What happened to personal responsibility?
Take a big risk, pay the price
Please tell me why I should feel bad about this:
Ralph Stover has good credit and a steady job.
But he took out a risky interest-only first mortgage and a second mortgage to buy a new 1,900-square-foot condominium in 2003 with no money down. Now, the 52-year-old Columbus man is scared he could become another casualty in the ongoing housing meltdown.
He paid $170,900 for his three-bedroom, three-bathroom unit near Polaris, but an appraisal he had done in April because he was thinking about refinancing showed it was worth $160,000. Other units are selling for $150,000 or less, he said.
His first mortgage is going to reset to a higher interest rate early next year. That means his monthly payment will more than double and then float every six months based on national interest rates, he said. Locking into a fixed-rate mortgage would be even more expensive, costing him close to half his monthly income plus a hefty down payment and thousands of dollars in up-front points and fees.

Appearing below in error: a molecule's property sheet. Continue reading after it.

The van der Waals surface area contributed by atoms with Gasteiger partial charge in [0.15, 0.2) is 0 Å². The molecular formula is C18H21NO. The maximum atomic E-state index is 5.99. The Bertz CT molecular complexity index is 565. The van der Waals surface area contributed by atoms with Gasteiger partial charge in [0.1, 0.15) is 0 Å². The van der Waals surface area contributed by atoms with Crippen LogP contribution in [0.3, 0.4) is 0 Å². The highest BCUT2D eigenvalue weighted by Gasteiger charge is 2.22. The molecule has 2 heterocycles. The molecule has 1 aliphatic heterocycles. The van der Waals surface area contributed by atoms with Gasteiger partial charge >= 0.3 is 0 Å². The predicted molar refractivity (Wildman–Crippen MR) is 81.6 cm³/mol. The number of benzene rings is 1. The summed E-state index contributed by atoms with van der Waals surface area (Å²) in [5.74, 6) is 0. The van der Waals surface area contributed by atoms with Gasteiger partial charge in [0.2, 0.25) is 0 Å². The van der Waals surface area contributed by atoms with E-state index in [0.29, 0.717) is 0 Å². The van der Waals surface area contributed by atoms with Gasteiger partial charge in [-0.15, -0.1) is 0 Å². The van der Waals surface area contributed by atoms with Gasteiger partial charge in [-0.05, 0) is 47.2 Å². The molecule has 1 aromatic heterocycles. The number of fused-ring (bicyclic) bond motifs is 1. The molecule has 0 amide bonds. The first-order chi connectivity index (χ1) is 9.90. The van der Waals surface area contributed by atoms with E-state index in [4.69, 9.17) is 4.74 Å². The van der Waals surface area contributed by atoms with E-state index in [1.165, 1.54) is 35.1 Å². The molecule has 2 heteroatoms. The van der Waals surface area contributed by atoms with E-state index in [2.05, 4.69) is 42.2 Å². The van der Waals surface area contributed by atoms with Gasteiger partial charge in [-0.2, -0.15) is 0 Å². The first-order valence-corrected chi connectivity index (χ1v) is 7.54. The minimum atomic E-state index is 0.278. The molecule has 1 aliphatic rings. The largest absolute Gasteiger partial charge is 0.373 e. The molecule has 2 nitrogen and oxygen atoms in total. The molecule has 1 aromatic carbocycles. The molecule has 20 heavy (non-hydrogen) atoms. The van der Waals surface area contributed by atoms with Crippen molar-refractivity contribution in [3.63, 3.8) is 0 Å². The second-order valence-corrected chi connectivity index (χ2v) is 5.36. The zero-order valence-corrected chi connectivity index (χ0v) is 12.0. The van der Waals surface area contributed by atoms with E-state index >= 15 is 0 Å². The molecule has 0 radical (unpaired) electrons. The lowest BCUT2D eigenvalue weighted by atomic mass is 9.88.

He’s beginning to think foreclosure might be the best of his bad options.
So Ralph has a good job and good credit and decides to buy more house than he can afford and get himself way in over his head and I am supposed to feel sorry for him? Upset that he can get help or a bailout? Pah-leese. How about he pay the price for making a foolish choice? Is that too much to ask?
You don’t have to be financially sophisticated to know that two mortgages one of which is interest only is a huge risk. He had to know he was rolling the dice and now he acts like he is innocent. I bought a house I could afford and locked in a good fixed rate mortgage. I did the right thing. Ralph didn’t and he shouldn’t get any help from taxpayers.